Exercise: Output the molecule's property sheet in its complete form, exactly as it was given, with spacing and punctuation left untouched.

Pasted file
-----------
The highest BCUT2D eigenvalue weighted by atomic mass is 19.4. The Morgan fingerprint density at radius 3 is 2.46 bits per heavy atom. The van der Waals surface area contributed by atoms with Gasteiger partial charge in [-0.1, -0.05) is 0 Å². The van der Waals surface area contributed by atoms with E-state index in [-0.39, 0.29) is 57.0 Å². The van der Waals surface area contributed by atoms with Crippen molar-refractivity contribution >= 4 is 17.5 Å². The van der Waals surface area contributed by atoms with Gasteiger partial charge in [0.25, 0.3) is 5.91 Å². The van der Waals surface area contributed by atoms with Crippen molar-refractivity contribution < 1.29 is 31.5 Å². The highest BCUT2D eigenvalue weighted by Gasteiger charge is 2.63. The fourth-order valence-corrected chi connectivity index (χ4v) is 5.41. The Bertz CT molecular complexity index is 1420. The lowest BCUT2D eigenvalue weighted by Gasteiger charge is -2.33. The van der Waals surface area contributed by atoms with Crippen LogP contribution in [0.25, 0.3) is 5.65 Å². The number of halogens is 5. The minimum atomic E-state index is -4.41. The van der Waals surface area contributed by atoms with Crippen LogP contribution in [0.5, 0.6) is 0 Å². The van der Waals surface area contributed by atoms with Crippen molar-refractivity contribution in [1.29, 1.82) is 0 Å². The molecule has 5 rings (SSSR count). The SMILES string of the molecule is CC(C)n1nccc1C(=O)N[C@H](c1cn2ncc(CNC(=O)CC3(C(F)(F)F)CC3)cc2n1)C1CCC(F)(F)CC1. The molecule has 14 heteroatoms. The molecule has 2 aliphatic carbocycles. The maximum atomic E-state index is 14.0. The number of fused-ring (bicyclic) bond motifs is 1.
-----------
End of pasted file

The highest BCUT2D eigenvalue weighted by atomic mass is 19.4. The Morgan fingerprint density at radius 3 is 2.46 bits per heavy atom. The van der Waals surface area contributed by atoms with Gasteiger partial charge in [-0.1, -0.05) is 0 Å². The van der Waals surface area contributed by atoms with E-state index in [-0.39, 0.29) is 57.0 Å². The van der Waals surface area contributed by atoms with Crippen molar-refractivity contribution >= 4 is 17.5 Å². The van der Waals surface area contributed by atoms with Gasteiger partial charge in [0.25, 0.3) is 5.91 Å². The van der Waals surface area contributed by atoms with Crippen molar-refractivity contribution < 1.29 is 31.5 Å². The highest BCUT2D eigenvalue weighted by Gasteiger charge is 2.63. The fourth-order valence-corrected chi connectivity index (χ4v) is 5.41. The Bertz CT molecular complexity index is 1420. The lowest BCUT2D eigenvalue weighted by Gasteiger charge is -2.33. The van der Waals surface area contributed by atoms with Crippen LogP contribution in [0.25, 0.3) is 5.65 Å². The number of halogens is 5. The minimum atomic E-state index is -4.41. The van der Waals surface area contributed by atoms with Crippen LogP contribution in [0.5, 0.6) is 0 Å². The van der Waals surface area contributed by atoms with Crippen molar-refractivity contribution in [1.29, 1.82) is 0 Å². The molecule has 5 rings (SSSR count). The SMILES string of the molecule is CC(C)n1nccc1C(=O)N[C@H](c1cn2ncc(CNC(=O)CC3(C(F)(F)F)CC3)cc2n1)C1CCC(F)(F)CC1. The molecule has 14 heteroatoms. The molecule has 2 aliphatic carbocycles. The maximum atomic E-state index is 14.0. The number of fused-ring (bicyclic) bond motifs is 1.